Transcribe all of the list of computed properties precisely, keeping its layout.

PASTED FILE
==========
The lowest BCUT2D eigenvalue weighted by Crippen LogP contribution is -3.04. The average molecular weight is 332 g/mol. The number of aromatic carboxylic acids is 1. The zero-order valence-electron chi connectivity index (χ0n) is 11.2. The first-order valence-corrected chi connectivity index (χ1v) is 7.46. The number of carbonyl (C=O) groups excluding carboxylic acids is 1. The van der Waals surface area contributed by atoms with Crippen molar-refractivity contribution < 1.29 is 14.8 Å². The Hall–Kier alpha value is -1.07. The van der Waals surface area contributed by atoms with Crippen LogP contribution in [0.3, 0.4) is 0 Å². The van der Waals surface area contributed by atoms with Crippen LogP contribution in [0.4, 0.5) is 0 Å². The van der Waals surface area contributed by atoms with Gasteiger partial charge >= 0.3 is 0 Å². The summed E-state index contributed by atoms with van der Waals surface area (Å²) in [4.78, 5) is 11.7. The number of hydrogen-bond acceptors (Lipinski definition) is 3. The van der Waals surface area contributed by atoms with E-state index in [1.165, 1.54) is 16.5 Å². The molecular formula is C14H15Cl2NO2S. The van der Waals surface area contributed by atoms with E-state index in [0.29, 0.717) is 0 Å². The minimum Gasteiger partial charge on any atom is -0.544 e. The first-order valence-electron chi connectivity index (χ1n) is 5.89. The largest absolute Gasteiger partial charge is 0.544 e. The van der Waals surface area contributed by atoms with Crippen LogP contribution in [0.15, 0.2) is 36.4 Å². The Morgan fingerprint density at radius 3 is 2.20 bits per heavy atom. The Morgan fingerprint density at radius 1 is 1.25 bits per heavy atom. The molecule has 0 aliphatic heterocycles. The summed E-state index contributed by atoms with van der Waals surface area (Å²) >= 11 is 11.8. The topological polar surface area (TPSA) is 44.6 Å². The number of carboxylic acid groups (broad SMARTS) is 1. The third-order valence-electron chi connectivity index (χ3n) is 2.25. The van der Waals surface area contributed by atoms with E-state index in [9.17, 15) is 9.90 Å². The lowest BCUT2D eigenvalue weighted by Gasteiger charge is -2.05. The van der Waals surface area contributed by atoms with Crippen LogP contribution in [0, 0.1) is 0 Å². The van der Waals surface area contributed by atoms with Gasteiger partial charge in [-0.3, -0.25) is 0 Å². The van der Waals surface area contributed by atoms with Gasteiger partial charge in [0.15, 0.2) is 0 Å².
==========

The lowest BCUT2D eigenvalue weighted by Crippen LogP contribution is -3.04. The average molecular weight is 332 g/mol. The number of aromatic carboxylic acids is 1. The zero-order valence-electron chi connectivity index (χ0n) is 11.2. The first-order valence-corrected chi connectivity index (χ1v) is 7.46. The number of carbonyl (C=O) groups excluding carboxylic acids is 1. The van der Waals surface area contributed by atoms with Crippen molar-refractivity contribution < 1.29 is 14.8 Å². The Hall–Kier alpha value is -1.07. The van der Waals surface area contributed by atoms with Crippen LogP contribution in [0.3, 0.4) is 0 Å². The van der Waals surface area contributed by atoms with Crippen LogP contribution in [0.4, 0.5) is 0 Å². The van der Waals surface area contributed by atoms with Gasteiger partial charge >= 0.3 is 0 Å². The summed E-state index contributed by atoms with van der Waals surface area (Å²) in [4.78, 5) is 11.7. The number of hydrogen-bond acceptors (Lipinski definition) is 3. The van der Waals surface area contributed by atoms with E-state index in [1.165, 1.54) is 16.5 Å². The molecular formula is C14H15Cl2NO2S. The van der Waals surface area contributed by atoms with E-state index in [0.29, 0.717) is 0 Å². The minimum Gasteiger partial charge on any atom is -0.544 e. The first-order valence-electron chi connectivity index (χ1n) is 5.89. The largest absolute Gasteiger partial charge is 0.544 e. The van der Waals surface area contributed by atoms with Crippen LogP contribution in [0.15, 0.2) is 36.4 Å². The Morgan fingerprint density at radius 3 is 2.20 bits per heavy atom. The Morgan fingerprint density at radius 1 is 1.25 bits per heavy atom. The molecule has 0 aliphatic heterocycles. The summed E-state index contributed by atoms with van der Waals surface area (Å²) >= 11 is 11.8. The topological polar surface area (TPSA) is 44.6 Å². The number of carboxylic acid groups (broad SMARTS) is 1. The third-order valence-electron chi connectivity index (χ3n) is 2.25. The van der Waals surface area contributed by atoms with E-state index in [9.17, 15) is 9.90 Å². The lowest BCUT2D eigenvalue weighted by Gasteiger charge is -2.05. The van der Waals surface area contributed by atoms with Crippen LogP contribution in [0, 0.1) is 0 Å². The van der Waals surface area contributed by atoms with Gasteiger partial charge in [-0.3, -0.25) is 0 Å². The van der Waals surface area contributed by atoms with Gasteiger partial charge in [0.15, 0.2) is 0 Å².